“Exciting companies are spawning across geographies and verticals, and even generalist investors are building conviction that the sector is capable of producing the same kind of outsized returns generated in fintech, healthtech and other sectors,” writes Spence.

(TechCrunch+ is our membership program, which helps founders and startup teams get ahead. You can sign up here.)

Big Tech Inc.

  • Northern Light Venture Capital’s He Huang says the Chinese robotics market is overheated: Per the investor, robotics in China is “riddled with speculation and overvalued companies,” calling the situation a bubble. It’s worth noting that China’s central government is working to retool where its tech investment dollars flow.
  • Robinhood goes down, back up: This morning, in the wake of the company’s lackluster earnings report, TechCrunch dug through why Robinhood’s stock sold off in after-hours, pre-market, and early trading sessions yesterday and today. And then Robinhood turned around and gained ample ground during the rest of the day. It’s a weird market moment, but good news for the U.S. fintech all the same.
  • Google to allow legacy G Suite users to move to free accounts: After angering techies still using the “G Suite legacy free edition” by announcing that it was ending the program and requiring payment, the search giant has decided to ”offer more options to existing users,” TechCrunch reports. Somewhere inside of Google, a business decision just met the market and was flipped on its head. Makes you wonder who is calling the shots over there, and if they previously worked for McKinsey.

TechCrunch Experts

Image Credits: SEAN GLADWELL / Getty Images

TechCrunch wants you to recommend growth marketers who have expertise in SEO, social, content writing and more! If you’re a growth marketer, pass this survey along to your clients; we’d like to hear about why they loved working with you.

Source: Tech

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3 experiments for early-stage founders seeking product-market fit

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At Human Ventures, we have a fund for pre-seed and seed-stage investments, a venture studio and an Entrepreneur in Residence (EIR) program.

Through this work, we’ve discovered a lot about how different founders fulfill their journey of customer discovery and product-market fit. One of the largest challenges for pre-seed and seed stage founders is determining where to start: There are a million things to do. What should you do at each stage?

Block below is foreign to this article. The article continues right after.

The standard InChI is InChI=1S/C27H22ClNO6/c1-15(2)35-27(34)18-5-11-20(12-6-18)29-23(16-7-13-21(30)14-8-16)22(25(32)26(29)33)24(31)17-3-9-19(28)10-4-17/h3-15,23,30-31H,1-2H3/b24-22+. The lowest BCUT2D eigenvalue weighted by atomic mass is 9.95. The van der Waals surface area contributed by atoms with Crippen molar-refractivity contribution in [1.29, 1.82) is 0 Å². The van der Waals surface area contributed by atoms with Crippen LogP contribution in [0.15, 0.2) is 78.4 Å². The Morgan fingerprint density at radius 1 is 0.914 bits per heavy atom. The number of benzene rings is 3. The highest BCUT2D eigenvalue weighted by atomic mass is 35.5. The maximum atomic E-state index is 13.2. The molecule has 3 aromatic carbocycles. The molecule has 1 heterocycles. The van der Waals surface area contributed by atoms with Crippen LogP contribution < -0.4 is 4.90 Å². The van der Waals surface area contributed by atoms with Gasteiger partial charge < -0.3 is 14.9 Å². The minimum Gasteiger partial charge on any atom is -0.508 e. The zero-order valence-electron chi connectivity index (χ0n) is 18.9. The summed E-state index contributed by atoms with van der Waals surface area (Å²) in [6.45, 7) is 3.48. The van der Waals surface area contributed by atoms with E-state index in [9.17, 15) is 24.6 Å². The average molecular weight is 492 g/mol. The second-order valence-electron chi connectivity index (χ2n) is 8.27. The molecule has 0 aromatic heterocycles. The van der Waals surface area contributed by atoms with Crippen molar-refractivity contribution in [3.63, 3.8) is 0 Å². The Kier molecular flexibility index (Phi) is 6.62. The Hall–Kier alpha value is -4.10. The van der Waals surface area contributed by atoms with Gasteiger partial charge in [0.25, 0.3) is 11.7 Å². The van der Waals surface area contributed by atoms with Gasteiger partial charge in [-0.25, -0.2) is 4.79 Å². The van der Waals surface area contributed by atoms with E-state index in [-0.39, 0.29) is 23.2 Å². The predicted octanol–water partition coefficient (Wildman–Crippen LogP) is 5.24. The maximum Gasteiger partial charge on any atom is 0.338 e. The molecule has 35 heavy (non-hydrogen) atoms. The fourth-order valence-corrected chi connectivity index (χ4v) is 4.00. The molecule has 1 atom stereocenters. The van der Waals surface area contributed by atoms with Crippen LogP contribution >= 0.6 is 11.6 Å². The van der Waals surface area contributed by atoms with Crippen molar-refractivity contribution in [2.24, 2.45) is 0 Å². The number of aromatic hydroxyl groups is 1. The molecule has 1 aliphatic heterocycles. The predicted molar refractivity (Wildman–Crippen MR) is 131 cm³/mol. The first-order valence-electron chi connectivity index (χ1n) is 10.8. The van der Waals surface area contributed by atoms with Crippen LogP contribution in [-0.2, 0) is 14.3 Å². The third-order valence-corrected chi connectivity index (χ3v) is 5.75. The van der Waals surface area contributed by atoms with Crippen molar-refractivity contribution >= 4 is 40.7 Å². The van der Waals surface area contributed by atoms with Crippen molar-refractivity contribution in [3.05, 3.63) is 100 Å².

We interviewed three founders from our portfolio, all of whom ran discovery experiments to find their product-market fit at different stages of their company’s development.

Here’s what they had to share:

Pre-MVP/customer discovery phase: Tiny Organics

Tiny Organics is a plant-based baby and toddler food company on a mission to shape childrens’ palates so they’ll choose and love vegetables from their earliest days. The company raised $11 million in their Series A in 2021 and is growing at over 500% annually.

Founders Sofia Laurell and Betsy Fore joined our venture studio as EIRs and went through a six-week discovery sprint. As Sofia explains, they knew they wanted to build something to make parents’ lives easier and threw a lot of initial ideas at the wall from the Finnish baby box 2.0 (Sofia is Finnish) to an easier way to create Instagrammable baby pictures.

They went through multiple exercises to test the viability of new parents’ most pressing and urgent needs:

  • Conduct a “Start with Why” exercise
  • Define the “Jobs to be Done”
  • Create a lean canvas for each (viable) concept
  • Define the user journeys
  • Conduct user surveys using platforms like pollfish.com and 1Q (instant survey tool)
  • Identify and define their customer personas
  • Conduct customer interviews and synthesize them
  • Construct concept prototypes

They also met prospective customers, conducting a focus group of 10-15 moms. When the founders asked them to text them what they were feeding their children along with pictures for a week, they realized the lack of healthy finger foods in the market, thus sparking the idea for Tiny Organics.

Source: Tech